At the watershed scale, a decision support tool was developed by the Atlanta University Center – Vine City/English Ave Eco-District (AUCED) that incorporates many Eco-Logical principles. The AUCED includes some of the more blighted and underserved areas of the Proctor Creek watershed. The decision support tool will be used now and in the future to select projects that address a number of concerns, ranging from litter, water conservation, and energy efficiency, to restoring the streams and ecologically valuable areas within Proctor Creek.
Program Implementation and Partner Services
Image courtesy AMBAG
The Association of Monterey Bay Area Governments (AMBAG) in California has created 32 maps incorporating approximately 300 transportation projects, overlaying them with environmental data. The maps include projects that potentially involve significant construction or land redevelopment to help local agencies in the region better understand the connections between regional transportation projects and nearby ecological resources.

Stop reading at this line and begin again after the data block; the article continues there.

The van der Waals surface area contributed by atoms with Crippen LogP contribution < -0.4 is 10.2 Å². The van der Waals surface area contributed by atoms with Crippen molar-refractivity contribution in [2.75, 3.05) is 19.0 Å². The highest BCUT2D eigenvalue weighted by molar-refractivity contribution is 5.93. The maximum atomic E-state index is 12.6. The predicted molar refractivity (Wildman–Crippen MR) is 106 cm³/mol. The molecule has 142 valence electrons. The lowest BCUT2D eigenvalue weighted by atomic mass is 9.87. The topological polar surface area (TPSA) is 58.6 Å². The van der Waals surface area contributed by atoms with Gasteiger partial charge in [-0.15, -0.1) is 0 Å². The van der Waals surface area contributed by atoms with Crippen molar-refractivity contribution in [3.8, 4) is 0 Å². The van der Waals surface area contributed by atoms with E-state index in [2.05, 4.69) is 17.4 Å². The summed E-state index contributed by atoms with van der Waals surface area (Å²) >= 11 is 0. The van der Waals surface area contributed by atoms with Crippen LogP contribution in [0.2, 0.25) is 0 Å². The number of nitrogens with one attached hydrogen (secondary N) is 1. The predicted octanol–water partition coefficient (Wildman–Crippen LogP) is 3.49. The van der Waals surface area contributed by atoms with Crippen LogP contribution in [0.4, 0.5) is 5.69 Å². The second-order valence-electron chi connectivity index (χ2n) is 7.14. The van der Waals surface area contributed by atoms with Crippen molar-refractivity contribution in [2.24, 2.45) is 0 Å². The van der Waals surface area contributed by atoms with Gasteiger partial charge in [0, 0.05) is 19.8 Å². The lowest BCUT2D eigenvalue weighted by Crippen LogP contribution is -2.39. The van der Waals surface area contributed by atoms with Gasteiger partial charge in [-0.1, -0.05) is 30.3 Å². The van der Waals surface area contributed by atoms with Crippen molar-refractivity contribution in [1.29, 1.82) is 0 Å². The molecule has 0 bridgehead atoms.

The maps will help AMBAG and its partners highlight advanced mitigation opportunities and proactively communicate with resource agencies to determine potential mitigation strategies.
Director of Planning
“The new maps quickly illustrate the environmental resources found in areas where the agency expects transportation projects to be constructed in the next 30 years. This will significantly improve our project delivery in the future.”
– Heather Adamson
Association of Monterey Bay Area Governments
Eco-Logical leads to faster resolutions of programmatic consultations, biological opinions, and permits